Are you hunting an old bird that just won’t mind his manners and walk into shotgun range for you? It might be time to show him something new. When hunting pressured turkeys on small tracts of ground (which might prevent you from moving into a better position), setting a “mega-spread” of decoys can do the trick. Flocks of five or more turkeys are common, especially in the early season. Often, there’s a dominant gobbler, several hens, and maybe a straggler jake or two. The idea with this spread is to replicate that—sans the dominant gobbler. Sticking to mostly hens and a jake seems to work especially well for luring in live hens, which may be the only way to get your ornery gobbler into range. Few hunters are going to deal with the hassle of carrying all those decoys afield, and so it’s a setup few live turkeys ever see.
Obviously, this isn’t a run-and-gun tactic, so I like to use this setup in the open, where it can be seen from a distance, and where I plan to be sitting for awhile. A pop-up blind makes those long sits easier to endure. Spread the decoys out; live turkeys don’t typically bunch up tightly unless they’re spooked, and they’ll feel more comfortable working through the spread if there’s some room. And leave the jake decoy in your best shooting lane, since most committed toms will try to run him off first.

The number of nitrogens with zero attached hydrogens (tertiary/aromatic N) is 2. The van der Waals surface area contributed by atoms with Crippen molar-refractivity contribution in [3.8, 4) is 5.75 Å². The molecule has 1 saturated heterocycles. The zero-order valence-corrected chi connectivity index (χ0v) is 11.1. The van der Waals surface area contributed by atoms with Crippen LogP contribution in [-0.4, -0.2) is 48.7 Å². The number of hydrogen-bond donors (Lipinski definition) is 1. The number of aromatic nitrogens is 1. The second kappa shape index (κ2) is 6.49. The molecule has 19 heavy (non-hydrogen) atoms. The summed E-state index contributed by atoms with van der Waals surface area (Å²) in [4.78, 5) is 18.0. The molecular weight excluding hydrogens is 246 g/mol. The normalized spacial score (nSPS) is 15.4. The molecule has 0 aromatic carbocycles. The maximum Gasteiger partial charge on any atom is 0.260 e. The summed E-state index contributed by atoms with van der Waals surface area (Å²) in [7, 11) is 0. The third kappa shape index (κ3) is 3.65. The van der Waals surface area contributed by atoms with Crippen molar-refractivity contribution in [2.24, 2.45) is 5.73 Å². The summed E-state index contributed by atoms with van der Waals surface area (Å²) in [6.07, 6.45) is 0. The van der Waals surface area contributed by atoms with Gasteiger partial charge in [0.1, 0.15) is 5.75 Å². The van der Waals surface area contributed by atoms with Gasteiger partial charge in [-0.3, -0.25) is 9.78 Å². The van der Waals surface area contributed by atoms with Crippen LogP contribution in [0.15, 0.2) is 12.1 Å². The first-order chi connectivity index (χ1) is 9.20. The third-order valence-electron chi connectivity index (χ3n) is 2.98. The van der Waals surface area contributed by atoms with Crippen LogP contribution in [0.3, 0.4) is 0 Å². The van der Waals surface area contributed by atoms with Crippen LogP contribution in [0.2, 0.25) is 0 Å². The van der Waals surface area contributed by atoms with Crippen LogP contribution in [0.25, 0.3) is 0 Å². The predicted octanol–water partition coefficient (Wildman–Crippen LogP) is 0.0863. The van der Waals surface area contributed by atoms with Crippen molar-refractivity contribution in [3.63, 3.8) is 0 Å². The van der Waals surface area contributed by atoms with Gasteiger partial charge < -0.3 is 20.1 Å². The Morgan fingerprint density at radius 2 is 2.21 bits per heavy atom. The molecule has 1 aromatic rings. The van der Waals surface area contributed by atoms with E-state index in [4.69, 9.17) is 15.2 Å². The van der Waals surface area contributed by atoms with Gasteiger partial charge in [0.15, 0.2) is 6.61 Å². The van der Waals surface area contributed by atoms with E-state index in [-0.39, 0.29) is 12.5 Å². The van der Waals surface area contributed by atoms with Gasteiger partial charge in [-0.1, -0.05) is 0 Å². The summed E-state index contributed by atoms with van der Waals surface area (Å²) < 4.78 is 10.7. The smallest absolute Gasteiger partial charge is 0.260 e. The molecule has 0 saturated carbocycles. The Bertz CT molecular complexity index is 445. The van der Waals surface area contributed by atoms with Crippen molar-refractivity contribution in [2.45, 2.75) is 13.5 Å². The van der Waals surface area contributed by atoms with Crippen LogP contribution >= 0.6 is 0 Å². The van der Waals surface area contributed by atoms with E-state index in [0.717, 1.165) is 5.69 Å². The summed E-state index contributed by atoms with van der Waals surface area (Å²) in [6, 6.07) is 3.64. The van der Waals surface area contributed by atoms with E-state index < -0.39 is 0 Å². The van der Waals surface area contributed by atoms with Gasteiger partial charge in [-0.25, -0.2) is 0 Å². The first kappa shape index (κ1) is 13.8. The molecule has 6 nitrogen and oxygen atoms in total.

I like realistic decoys, and the spread in this video consists of Avian-X and Dave Smith Decoys. Obviously, that’s a pricey setup. Like setting silhouette decoys in a goose field, though, the profile is the important piece to this strategy. Bulk up your spread with cheap foam hens if necessary, and splurge on the jake, since that will probably grab your gobbler’s focus.